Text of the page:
Three Brock University community members were honoured this week for their longstanding contributions to accessibility and inclusion.
At an event Wednesday, Dec. 7 commemorating International Day of Persons with Disabilities, which is marked annually by the United Nations on Dec. 3, Bryan Cober, Manager, Structural Services, Facilities Management; Jennifer Thiessen, Head, Teaching and Learning, Brock University Library; and Nwakerendu Waboso, a PhD candidate in Child and Youth Studies, were each presented with the 2022 Accessibility and Inclusion Recognition Award.
The annual award is presented by the Human Rights and Equity Office and is distributed to individuals who have contributed to a community free of discrimination. One is given to a current student and another to a staff, librarian or faculty member.
This year, members of Brock’s Anti-Ableism and Mental Health (AAMH) Committee, which is a working group of the President’s Advisory Committee on Human Rights, Equity and Decolonization (PACHRED), chose to award three recipients, stating there were several outstanding nominations.
Cober was nominated by both students and staff, which AAMH Committee member Judith Brooder said is a testament to the impact he has on campus as a longtime disability ally and advocate for the built environment.
“His significant care and contributions, while unseen by many, do not go unnoticed by those for whom, through his care and attention, provide a more inclusive experience in navigating our campus,” said Brooder, who is also the Student Accessibility Services Manager.
Cober was recognized for his thoughtful approach to inclusion, especially for his efforts in consulting with equity-deserving populations before making facility decisions that impact the entire campus community.
Thiessen was recognized for her extensive and lasting efforts in creating a campus environment that is inclusive, diverse, equitable and accessible.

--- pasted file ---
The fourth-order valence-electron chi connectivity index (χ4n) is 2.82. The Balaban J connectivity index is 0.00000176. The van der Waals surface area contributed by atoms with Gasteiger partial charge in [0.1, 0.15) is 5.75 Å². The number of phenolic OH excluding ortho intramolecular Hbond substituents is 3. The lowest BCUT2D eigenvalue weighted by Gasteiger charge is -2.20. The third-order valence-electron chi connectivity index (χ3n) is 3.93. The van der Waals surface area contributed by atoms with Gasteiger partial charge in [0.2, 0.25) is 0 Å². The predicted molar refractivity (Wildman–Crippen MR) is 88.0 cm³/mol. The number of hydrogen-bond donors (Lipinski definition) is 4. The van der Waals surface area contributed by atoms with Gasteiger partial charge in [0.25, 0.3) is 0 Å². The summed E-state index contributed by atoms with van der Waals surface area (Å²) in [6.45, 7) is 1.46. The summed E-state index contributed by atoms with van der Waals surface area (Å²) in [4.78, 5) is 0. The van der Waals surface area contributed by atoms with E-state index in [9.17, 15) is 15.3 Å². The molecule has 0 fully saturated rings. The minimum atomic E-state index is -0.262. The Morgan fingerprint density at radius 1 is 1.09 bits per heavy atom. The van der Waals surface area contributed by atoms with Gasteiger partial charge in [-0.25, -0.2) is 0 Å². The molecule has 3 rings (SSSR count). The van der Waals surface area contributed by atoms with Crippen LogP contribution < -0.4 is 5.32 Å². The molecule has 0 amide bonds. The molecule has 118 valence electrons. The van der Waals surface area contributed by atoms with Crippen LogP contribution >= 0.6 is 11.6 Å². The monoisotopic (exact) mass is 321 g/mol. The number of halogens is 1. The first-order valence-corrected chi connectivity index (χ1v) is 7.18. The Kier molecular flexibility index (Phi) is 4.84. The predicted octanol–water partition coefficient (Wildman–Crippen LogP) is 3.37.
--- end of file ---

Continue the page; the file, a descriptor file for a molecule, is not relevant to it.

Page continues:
As the University’s Accessibility Librarian for nearly two decades, Thiessen has provided leadership in ensuring the Brock Library’s services, spaces and collections are accessible, including playing a pivotal role in helping the library evolve as technologies, services and legal framework have changed.
She is also Chair of the Library’s Inclusivity, Diversity, Equity, Accessibility and Decolonization (IDEA+D) Committee and is the past Chair of the Library’s Accessibility Working Group.
Thiessen has been involved in many projects related to a broader inclusivity mandate, including leading the creation of an Indigenous Collection, creating a summer-long group reading of the Final Report of the Truth and Reconciliation Commission, participating in “Free Mom Hugs” outreach to 2SLGBTQQIA+ students, advocating for a dedicated individual study space in the library for students registered with Student Accessibility Services, and training library colleagues on relevant procedures to ensure they keep accessibility top of mind.
Thiessen’s motivations are both professional and personal.
“As someone with a disability, I know what it is like to experience barriers and feel left behind,” she said. “I do what I can to ensure all students have access to the services and resources they need to succeed academically, but also to feel safe, included and respected.”
Waboso was recognized for her longstanding volunteer involvement with Brock’s Ability Empowerment Day, which is an annual event aimed to help high school students with disabilities from across Ontario build confidence in choosing their future path.
Over the past four years, Waboso has mentored other students and worked diligently to understand and accurately represent the life experiences of students with disabilities and provide them with the space and tools needed to succeed.
She assesses situations with an inclusive and accessible lens that inspires others to step outside of their personal biases to do the same.
Waboso believes it is important to connect with initiatives that have the potential to make a larger impact than she or any one person could contribute.
“My personal impact is mobilized within larger initiatives and there is great strength in amalgamating voices to speak truth into the process of interrogating existing inequitable standards across intersections and particularly for equity seeking groups,” she said.
Following the presentations of the three award recipients was a virtual presentation on “Engaging and Celebrating with Disability Communities” by Nathan Shipley, a disability self-advocate, activist and public speaker, and interactive roundtable experiences with disability community members.
The event was organized in collaboration with the Office of Human Rights and Equity, the Brock-Niagara Centre of Excellence in Inclusive and Adaptive Physical Activity, and PACHRED’s AAMH Committee.